A chorus of Disapproval, Harold Pinter Theatre, London / Jesus Christ Superstar, O2 Arena, London

Alan Ayckbourn's play within a play seems under-rehearsed, while 'Superstar' is still entertaining on its umpteenth coming

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The Independent Culture

It starts with the finale. In the opening scene of Alan Ayckbourn's A Chorus of Disapproval – his 1984 seriocomedy revived by Trevor Nunn – a throng of 18th-century doxies dance round a grinning rascal in a periwig (Nigel Harman). He has just been saved from the hangman's noose. Everyone sings in celebration, followed by a curtain call and loud (pre-recorded) applause.

Then we see – behind the curtain – the post-show reality. The scene was from John Gay's Beggar's Opera. Harman's Guy was playing the rakish Macheath, but now he changes miserably out of his period costume, cold-shouldered by others in the company. One wonders why.

A Chorus of Disapproval goes on to explain by tracing Guy's backstory from the day he joined this small-town amateur operatic society. Auditioned by the group's director, Rob Brydon's chummy Dafydd, Guy seems mousy and nice. Almost curled up with shyness, he smiles politely as other society members assault him with bad advice or wanton come-ons. However, as he is promoted from bit part to leading man, he begins two-timing and breaking hearts.

Ayckbourn has enjoyed a phenomenal comeback in recent years, but A Chorus of Disapproval is not his most brilliant work. Written at speed, jerry-built almost, its subplot is scrappy, and the art-life parallels rudimentary – 18th-century ballads about womanising slung among scenes of modern-day permissiveness, loosely justified by the framework of rehearsals. The piece suffers by comparison with Michael Frayn's Noises Off and Tom Stoppard's The Real Thing.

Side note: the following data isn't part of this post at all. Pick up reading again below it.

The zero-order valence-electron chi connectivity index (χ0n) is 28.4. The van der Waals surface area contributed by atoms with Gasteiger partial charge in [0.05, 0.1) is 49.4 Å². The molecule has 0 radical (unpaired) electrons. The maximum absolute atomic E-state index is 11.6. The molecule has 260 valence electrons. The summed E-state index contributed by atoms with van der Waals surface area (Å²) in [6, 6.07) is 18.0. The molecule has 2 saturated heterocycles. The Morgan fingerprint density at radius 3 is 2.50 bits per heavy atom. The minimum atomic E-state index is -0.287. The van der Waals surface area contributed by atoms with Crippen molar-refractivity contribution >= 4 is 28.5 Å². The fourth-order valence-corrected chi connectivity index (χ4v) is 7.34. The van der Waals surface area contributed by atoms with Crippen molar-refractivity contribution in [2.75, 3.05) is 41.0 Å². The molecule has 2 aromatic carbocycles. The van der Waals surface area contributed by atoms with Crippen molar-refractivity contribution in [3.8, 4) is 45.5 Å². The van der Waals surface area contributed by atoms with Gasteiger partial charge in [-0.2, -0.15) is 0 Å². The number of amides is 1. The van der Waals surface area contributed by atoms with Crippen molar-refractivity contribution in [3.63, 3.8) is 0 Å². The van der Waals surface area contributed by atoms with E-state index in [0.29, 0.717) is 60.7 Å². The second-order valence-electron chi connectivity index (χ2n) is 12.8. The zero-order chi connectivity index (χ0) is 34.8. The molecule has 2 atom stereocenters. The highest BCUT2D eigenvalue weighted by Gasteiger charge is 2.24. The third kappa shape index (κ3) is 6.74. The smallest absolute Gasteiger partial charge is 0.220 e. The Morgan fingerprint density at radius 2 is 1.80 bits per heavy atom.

A good production could conceal the structural weaknesses by bringing out psychological complexities. But Nunn's cast seem under-rehearsed, sometimes outstanding, sometimes ropey. Might the director have been distracted by having another production in the offing – Sam Beckett's All That Fall – with its first night in two weeks' time?

Harman's widowed Guy may well gain depth as the run progresses. He and Ashley Jensen's Hannah (Dafydd's uncherished wife) are extraordinarily touching when they fall in love at first sight, with quiet ardour. Yet elsewhere beats are missed which could otherwise have made Guy a more intriguing dark horse, introducing glimmers of doubts about his innocence. As it stands, his claim that he "loves" Daisy Beaumont's swinging, slutty Fay, as well as Hannah, merely seems improbable. Beaumont's performance is not at fault. She deftly steers just clear of caricature, and Brydon is impressive as well, effortlessly naturalistic and comic.

The problem is, though, among the lesser supporting roles it's sometimes hard to distinguish the send-up of am-dram woodenness, when in rehearsals for Gay's romp, from plain bad acting.

Unlike Macheath, there is no reprieve for the Son of God in Jesus Christ Superstar, the celeb-cast revival of Andrew Lloyd Webber and Tim Rice's Seventies rock musical, now on a national stadium tour. Played by television talent-show winner Ben Forster, Jesus dies in agony, strapped to the bars of a lighting rig that has swung down to form a gigantic blazing crucifix, with no ensuing resurrection. The O2 Arena, where I caught the show, is surely some inner circle of hell with its endless queuing. Plus the on-stage band was so malevolently over-amplified that invisible demons appeared to be shaking my seat throughout the first half.

Mercifully, the volume was turned down at the interval, allowing Laurence Connor's production to emerge as a startlingly successful cross between theatre, film and rock gig. Christ's authority-challenging disciples are 21st-century scruffs with dreadlocks and tattoos, shacked up in tents evoking the Occupy movement. Their struggles are relayed, simultaneously, on a vast screen, like 24-hour news, overlaid with tweets when they chorus "What's the buzz?" The ex-Radio 1 DJ Chris Moyles is only mildly amusing playing Herod as a smarmy game-show host (inset, left), but Melanie C's pained Mary Magdalene sings with real feeling, while Forster and Tim Minchin's Judas Iscariot rage at injustices and each other with electrifying, almost punk ferocity. It may not have everlasting life, but Jesus Christ Superstar is, amazingly, hardly showing its age.

'A Chorus of Disapproval': (0844 871 7622) to 5 Jan. 'Jesus Christ Superstar': (jesuschristsuperstar.com) to 21 Oct